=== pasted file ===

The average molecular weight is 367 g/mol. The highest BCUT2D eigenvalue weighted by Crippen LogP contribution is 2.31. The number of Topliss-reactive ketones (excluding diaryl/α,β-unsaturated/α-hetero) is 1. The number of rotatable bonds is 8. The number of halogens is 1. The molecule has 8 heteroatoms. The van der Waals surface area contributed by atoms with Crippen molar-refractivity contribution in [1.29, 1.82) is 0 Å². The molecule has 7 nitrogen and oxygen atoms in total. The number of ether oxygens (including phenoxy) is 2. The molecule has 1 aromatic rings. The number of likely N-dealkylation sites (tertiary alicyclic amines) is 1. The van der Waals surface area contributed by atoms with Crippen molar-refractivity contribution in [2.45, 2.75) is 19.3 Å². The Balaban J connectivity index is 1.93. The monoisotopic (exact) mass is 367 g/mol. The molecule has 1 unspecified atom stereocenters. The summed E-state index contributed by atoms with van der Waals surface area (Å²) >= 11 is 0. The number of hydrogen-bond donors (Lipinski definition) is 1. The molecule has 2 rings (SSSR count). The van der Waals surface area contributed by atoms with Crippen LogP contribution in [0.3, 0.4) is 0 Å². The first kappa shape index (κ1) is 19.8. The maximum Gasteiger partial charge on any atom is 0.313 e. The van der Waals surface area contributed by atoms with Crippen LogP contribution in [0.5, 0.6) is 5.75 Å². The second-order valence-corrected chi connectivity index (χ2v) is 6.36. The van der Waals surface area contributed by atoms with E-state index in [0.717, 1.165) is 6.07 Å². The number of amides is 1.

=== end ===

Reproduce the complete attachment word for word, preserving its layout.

The average molecular weight is 367 g/mol. The highest BCUT2D eigenvalue weighted by Crippen LogP contribution is 2.31. The number of Topliss-reactive ketones (excluding diaryl/α,β-unsaturated/α-hetero) is 1. The number of rotatable bonds is 8. The number of halogens is 1. The molecule has 8 heteroatoms. The van der Waals surface area contributed by atoms with Crippen molar-refractivity contribution in [1.29, 1.82) is 0 Å². The molecule has 7 nitrogen and oxygen atoms in total. The number of ether oxygens (including phenoxy) is 2. The molecule has 1 aromatic rings. The number of likely N-dealkylation sites (tertiary alicyclic amines) is 1. The van der Waals surface area contributed by atoms with Crippen molar-refractivity contribution in [2.45, 2.75) is 19.3 Å². The Balaban J connectivity index is 1.93. The monoisotopic (exact) mass is 367 g/mol. The molecule has 1 unspecified atom stereocenters. The summed E-state index contributed by atoms with van der Waals surface area (Å²) >= 11 is 0. The number of hydrogen-bond donors (Lipinski definition) is 1. The molecule has 2 rings (SSSR count). The van der Waals surface area contributed by atoms with Crippen LogP contribution in [0.3, 0.4) is 0 Å². The first kappa shape index (κ1) is 19.8. The maximum Gasteiger partial charge on any atom is 0.313 e. The van der Waals surface area contributed by atoms with Crippen LogP contribution in [0.5, 0.6) is 5.75 Å². The second-order valence-corrected chi connectivity index (χ2v) is 6.36. The van der Waals surface area contributed by atoms with E-state index in [0.717, 1.165) is 6.07 Å². The number of amides is 1.